There’s not too many things better in life than watching puppies romp around, wrestling, chewing on each other, playing and toppling over. But trainers know this isn’t just fun and games but that having age appropriate puppy play, especially during their critical socialization window (under 14-weeks and yes, your puppy can and should socialize with other puppies even if they’re not fully vaccinated – read more here), is incredibly important to developing proper bite inhibition. When puppies play, not only are they learning body language skills, navigating social dynamics and getting exercise but they’re getting feedback on their play style and how hard they’re biting when they’re playing. If one puppy bites another too hard, the other puppy yelps or cries and the biting puppy gets immediate feedback, so the next time that puppy bites, it learns to bite with less intensity, or to inhibit its bite. This is the important skill trainers call acquired bite inhibition (ABI) and it’s not something we can train into an adult dog. Puppies either learn it or they don’t. And those that have good ABI, when put into a situation later in life where they end up biting for whatever reason, don’t typically inflict a lot of damage whereas dogs with poor ABI often have poor case outcomes that sometimes result in euthanasia or are considered public safety risks. In fact, when I assess a case and review prognosis with clients, the dog’s ABI is the number one most important factor in likelihood for case resolution. Dogs with good ABI have a better likelihood of positive case outcomes than dogs with poor ABI.
So when I recommend that puppies have access to other puppies for puppy play, it’s not just for fun and games, It’s important. It’s also part of why puppies should stay with their littermates and mother for at least 8 weeks and why singleton puppies should try to be paired up with other puppies instead of being left on their own. Rescues and shelters that split up litters instead of allowing them to stay together are doing a huge disservice to those puppies and their ABI skills.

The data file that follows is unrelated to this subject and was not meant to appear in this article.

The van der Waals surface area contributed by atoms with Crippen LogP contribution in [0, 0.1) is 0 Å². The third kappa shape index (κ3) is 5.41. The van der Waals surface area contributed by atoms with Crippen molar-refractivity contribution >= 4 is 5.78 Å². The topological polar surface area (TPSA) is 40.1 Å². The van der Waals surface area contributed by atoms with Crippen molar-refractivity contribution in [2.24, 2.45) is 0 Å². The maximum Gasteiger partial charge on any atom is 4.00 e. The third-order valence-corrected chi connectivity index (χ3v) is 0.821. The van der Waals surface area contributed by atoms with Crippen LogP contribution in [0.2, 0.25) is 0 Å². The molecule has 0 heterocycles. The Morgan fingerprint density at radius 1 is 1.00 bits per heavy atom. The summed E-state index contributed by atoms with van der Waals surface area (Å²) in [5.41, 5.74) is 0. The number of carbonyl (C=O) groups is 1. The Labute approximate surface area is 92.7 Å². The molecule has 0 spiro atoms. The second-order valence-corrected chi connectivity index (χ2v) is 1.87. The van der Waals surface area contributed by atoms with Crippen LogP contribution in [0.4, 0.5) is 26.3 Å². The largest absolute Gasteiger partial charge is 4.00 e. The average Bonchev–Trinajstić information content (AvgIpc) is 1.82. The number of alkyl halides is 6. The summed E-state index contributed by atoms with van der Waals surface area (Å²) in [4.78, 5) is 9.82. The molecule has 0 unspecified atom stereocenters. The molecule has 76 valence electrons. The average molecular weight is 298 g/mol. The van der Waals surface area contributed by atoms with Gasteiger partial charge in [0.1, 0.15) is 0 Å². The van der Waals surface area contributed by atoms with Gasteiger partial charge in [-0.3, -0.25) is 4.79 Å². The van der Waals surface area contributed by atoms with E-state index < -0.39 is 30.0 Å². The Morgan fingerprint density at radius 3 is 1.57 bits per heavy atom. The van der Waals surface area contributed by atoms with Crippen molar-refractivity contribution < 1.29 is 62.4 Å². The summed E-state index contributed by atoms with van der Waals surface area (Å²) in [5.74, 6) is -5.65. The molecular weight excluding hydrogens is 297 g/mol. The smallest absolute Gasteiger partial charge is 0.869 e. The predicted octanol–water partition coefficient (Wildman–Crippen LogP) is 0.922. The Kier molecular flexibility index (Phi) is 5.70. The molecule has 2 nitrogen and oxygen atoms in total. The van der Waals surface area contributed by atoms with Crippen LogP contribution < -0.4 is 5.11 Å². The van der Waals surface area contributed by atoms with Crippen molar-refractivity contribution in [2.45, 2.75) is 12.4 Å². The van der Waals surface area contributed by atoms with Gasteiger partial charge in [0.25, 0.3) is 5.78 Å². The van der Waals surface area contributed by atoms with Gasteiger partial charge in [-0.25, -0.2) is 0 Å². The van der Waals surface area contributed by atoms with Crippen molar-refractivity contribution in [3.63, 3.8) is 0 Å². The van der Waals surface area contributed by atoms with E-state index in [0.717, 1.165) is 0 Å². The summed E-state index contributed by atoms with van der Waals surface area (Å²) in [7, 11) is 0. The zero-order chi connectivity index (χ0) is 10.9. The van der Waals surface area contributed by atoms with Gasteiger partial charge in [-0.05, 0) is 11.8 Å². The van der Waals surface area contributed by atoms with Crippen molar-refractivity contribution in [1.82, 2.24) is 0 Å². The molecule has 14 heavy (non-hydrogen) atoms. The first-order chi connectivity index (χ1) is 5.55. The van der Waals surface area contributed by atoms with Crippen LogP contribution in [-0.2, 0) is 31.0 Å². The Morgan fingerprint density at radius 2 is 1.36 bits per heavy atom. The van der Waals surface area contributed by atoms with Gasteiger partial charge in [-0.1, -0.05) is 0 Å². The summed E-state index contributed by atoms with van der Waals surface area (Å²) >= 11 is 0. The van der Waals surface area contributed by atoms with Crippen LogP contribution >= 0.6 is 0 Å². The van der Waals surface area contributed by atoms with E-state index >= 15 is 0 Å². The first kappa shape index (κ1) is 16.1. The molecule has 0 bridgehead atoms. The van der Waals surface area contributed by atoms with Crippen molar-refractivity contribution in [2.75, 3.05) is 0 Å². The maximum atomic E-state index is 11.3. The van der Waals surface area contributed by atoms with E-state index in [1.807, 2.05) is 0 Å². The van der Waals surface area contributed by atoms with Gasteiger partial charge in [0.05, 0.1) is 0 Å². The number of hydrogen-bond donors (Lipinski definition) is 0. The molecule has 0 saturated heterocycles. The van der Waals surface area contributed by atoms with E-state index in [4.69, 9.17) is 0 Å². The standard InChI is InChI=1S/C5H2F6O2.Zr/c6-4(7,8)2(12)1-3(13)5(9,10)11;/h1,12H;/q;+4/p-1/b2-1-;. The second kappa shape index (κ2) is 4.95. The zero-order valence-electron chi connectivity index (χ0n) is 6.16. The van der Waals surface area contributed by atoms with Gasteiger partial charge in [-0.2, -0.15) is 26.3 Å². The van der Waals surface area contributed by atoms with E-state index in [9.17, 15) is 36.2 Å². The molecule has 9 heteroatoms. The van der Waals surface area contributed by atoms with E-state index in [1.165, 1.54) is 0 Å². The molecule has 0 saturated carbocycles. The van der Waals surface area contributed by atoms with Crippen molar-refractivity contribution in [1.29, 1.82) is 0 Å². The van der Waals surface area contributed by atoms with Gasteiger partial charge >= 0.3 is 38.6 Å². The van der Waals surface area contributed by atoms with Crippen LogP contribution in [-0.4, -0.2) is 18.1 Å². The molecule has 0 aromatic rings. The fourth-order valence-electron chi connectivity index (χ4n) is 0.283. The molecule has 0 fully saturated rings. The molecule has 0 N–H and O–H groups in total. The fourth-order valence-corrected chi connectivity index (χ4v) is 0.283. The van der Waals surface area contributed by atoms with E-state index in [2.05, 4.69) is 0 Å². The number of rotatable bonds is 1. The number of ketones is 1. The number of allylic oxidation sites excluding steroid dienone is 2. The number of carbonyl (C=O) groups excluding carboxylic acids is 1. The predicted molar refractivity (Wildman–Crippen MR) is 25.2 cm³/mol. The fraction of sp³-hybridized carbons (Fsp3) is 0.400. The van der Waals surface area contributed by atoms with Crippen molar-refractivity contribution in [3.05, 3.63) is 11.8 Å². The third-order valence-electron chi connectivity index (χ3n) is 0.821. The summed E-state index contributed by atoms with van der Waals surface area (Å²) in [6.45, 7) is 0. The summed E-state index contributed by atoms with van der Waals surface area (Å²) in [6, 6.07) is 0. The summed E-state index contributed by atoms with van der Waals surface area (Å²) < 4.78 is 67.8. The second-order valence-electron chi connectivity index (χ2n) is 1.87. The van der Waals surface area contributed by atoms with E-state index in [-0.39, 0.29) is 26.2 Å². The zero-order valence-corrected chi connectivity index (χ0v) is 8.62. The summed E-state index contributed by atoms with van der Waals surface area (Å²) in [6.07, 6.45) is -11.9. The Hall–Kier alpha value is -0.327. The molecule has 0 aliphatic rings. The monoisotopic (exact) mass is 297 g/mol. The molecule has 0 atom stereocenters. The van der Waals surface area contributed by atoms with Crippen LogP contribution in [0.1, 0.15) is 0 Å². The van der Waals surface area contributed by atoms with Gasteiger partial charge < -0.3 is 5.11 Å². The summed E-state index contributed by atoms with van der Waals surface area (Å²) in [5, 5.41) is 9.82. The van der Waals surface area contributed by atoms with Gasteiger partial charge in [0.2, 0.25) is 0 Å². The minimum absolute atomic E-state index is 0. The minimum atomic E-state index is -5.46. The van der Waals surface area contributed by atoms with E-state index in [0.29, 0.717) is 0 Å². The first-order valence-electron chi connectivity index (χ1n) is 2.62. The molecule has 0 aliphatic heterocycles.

As humans, when we bring puppies home, we can allow gentle mouthing to help the puppy learn the difference between gentle mouthing and hard mouthing and implement timeouts for hard mouthing. Puppies who have all mouthing punished don’t actually learn to inhibit – because they aren’t given the opportunity to practice controlling hard versus soft. Also, very important note – we never, ever want to use anything scary or painful like clamping the puppy’s muzzle shut with our hands or yelling or smacking the dog’s muzzle to stop mouthing. Not only are these not effective methods to reduce mouthing but they could have serious fallout effects of making the puppy afraid of your hands or of you reaching towards them.
The Academy for Dog Trainers has a wonder post on ABI with several case studies here that is worth a read also.
Need guidance on puppy mouthing or timeouts? Set up a puppy socialization consult today!